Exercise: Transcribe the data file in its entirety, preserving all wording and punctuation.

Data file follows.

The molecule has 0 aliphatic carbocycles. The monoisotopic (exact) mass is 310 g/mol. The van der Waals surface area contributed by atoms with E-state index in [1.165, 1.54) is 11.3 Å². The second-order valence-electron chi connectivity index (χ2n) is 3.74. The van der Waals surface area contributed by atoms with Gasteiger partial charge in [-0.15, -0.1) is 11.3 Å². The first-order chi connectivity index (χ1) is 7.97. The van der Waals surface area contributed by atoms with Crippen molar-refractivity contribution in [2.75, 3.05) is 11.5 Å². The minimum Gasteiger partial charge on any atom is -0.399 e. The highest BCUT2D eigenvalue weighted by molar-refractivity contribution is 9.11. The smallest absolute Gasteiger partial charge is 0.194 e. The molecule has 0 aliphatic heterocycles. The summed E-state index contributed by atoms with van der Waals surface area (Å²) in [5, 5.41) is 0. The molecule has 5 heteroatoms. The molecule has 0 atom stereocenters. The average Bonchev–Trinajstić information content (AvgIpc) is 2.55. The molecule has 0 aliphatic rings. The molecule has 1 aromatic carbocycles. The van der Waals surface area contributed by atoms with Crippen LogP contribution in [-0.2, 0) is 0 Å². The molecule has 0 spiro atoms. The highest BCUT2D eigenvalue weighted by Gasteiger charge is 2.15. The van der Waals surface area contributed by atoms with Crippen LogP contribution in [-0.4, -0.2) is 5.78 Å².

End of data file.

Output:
The molecule has 0 aliphatic carbocycles. The monoisotopic (exact) mass is 310 g/mol. The van der Waals surface area contributed by atoms with E-state index in [1.165, 1.54) is 11.3 Å². The second-order valence-electron chi connectivity index (χ2n) is 3.74. The van der Waals surface area contributed by atoms with Gasteiger partial charge in [-0.15, -0.1) is 11.3 Å². The first-order chi connectivity index (χ1) is 7.97. The van der Waals surface area contributed by atoms with Crippen molar-refractivity contribution in [2.75, 3.05) is 11.5 Å². The minimum Gasteiger partial charge on any atom is -0.399 e. The highest BCUT2D eigenvalue weighted by molar-refractivity contribution is 9.11. The smallest absolute Gasteiger partial charge is 0.194 e. The molecule has 0 aliphatic heterocycles. The summed E-state index contributed by atoms with van der Waals surface area (Å²) in [5, 5.41) is 0. The molecule has 5 heteroatoms. The molecule has 0 atom stereocenters. The average Bonchev–Trinajstić information content (AvgIpc) is 2.55. The molecule has 0 aliphatic rings. The molecule has 1 aromatic carbocycles. The van der Waals surface area contributed by atoms with Crippen LogP contribution in [-0.2, 0) is 0 Å². The molecule has 0 spiro atoms. The highest BCUT2D eigenvalue weighted by Gasteiger charge is 2.15. The van der Waals surface area contributed by atoms with Crippen LogP contribution in [-0.4, -0.2) is 5.78 Å².